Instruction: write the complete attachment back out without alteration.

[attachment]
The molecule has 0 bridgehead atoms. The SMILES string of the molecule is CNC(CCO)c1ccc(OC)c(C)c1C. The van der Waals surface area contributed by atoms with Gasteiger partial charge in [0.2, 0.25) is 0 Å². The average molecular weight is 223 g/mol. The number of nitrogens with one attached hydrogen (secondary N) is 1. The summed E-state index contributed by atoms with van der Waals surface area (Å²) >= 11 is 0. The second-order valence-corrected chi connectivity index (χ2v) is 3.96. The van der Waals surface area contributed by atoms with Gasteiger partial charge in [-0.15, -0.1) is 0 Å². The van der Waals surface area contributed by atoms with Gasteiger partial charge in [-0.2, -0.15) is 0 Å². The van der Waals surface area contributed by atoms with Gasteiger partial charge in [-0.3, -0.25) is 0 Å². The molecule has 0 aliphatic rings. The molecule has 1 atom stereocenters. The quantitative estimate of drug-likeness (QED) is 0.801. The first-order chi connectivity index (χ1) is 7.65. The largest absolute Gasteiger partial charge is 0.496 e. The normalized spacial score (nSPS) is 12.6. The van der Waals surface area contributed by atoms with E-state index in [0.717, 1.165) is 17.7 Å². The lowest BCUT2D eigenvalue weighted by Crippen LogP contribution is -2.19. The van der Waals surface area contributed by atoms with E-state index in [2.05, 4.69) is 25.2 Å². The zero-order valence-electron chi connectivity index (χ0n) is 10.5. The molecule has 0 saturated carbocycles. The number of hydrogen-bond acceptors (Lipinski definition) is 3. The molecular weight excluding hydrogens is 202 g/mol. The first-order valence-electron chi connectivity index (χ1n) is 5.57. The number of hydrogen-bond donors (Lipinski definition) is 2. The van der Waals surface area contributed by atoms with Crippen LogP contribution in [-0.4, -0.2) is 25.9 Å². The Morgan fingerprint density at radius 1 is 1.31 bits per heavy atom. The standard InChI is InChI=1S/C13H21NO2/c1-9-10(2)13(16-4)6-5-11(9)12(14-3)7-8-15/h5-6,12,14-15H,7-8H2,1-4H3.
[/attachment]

The molecule has 0 bridgehead atoms. The SMILES string of the molecule is CNC(CCO)c1ccc(OC)c(C)c1C. The van der Waals surface area contributed by atoms with Gasteiger partial charge in [0.2, 0.25) is 0 Å². The average molecular weight is 223 g/mol. The number of nitrogens with one attached hydrogen (secondary N) is 1. The summed E-state index contributed by atoms with van der Waals surface area (Å²) >= 11 is 0. The second-order valence-corrected chi connectivity index (χ2v) is 3.96. The van der Waals surface area contributed by atoms with Gasteiger partial charge in [-0.15, -0.1) is 0 Å². The van der Waals surface area contributed by atoms with Gasteiger partial charge in [-0.2, -0.15) is 0 Å². The van der Waals surface area contributed by atoms with Gasteiger partial charge in [-0.3, -0.25) is 0 Å². The molecule has 0 aliphatic rings. The molecule has 1 atom stereocenters. The quantitative estimate of drug-likeness (QED) is 0.801. The first-order chi connectivity index (χ1) is 7.65. The largest absolute Gasteiger partial charge is 0.496 e. The normalized spacial score (nSPS) is 12.6. The van der Waals surface area contributed by atoms with E-state index in [0.717, 1.165) is 17.7 Å². The lowest BCUT2D eigenvalue weighted by Crippen LogP contribution is -2.19. The van der Waals surface area contributed by atoms with E-state index in [2.05, 4.69) is 25.2 Å². The zero-order valence-electron chi connectivity index (χ0n) is 10.5. The molecule has 0 saturated carbocycles. The number of hydrogen-bond acceptors (Lipinski definition) is 3. The molecular weight excluding hydrogens is 202 g/mol. The first-order valence-electron chi connectivity index (χ1n) is 5.57. The number of hydrogen-bond donors (Lipinski definition) is 2. The van der Waals surface area contributed by atoms with Crippen LogP contribution in [-0.4, -0.2) is 25.9 Å². The Morgan fingerprint density at radius 1 is 1.31 bits per heavy atom. The standard InChI is InChI=1S/C13H21NO2/c1-9-10(2)13(16-4)6-5-11(9)12(14-3)7-8-15/h5-6,12,14-15H,7-8H2,1-4H3.